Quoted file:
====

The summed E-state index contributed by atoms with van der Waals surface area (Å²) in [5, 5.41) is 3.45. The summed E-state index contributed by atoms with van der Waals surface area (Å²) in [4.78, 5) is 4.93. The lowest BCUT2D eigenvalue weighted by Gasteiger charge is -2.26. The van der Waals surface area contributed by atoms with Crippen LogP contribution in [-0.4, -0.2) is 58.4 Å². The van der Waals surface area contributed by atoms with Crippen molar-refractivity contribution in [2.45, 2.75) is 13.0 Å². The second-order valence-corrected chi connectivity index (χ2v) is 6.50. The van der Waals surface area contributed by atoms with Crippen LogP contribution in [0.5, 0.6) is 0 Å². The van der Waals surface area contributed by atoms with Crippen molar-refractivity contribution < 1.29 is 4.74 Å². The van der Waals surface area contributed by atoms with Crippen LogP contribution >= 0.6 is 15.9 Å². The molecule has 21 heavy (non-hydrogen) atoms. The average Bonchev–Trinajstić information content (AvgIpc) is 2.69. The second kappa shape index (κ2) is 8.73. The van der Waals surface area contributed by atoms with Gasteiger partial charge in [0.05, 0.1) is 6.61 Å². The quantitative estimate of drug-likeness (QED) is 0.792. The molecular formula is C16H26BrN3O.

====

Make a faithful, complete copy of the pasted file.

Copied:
The summed E-state index contributed by atoms with van der Waals surface area (Å²) in [5, 5.41) is 3.45. The summed E-state index contributed by atoms with van der Waals surface area (Å²) in [4.78, 5) is 4.93. The lowest BCUT2D eigenvalue weighted by Gasteiger charge is -2.26. The van der Waals surface area contributed by atoms with Crippen LogP contribution in [-0.4, -0.2) is 58.4 Å². The van der Waals surface area contributed by atoms with Crippen molar-refractivity contribution in [2.45, 2.75) is 13.0 Å². The second-order valence-corrected chi connectivity index (χ2v) is 6.50. The van der Waals surface area contributed by atoms with Crippen LogP contribution in [0.5, 0.6) is 0 Å². The van der Waals surface area contributed by atoms with Crippen molar-refractivity contribution < 1.29 is 4.74 Å². The van der Waals surface area contributed by atoms with Crippen LogP contribution >= 0.6 is 15.9 Å². The molecule has 21 heavy (non-hydrogen) atoms. The average Bonchev–Trinajstić information content (AvgIpc) is 2.69. The second kappa shape index (κ2) is 8.73. The van der Waals surface area contributed by atoms with Gasteiger partial charge in [0.05, 0.1) is 6.61 Å². The quantitative estimate of drug-likeness (QED) is 0.792. The molecular formula is C16H26BrN3O.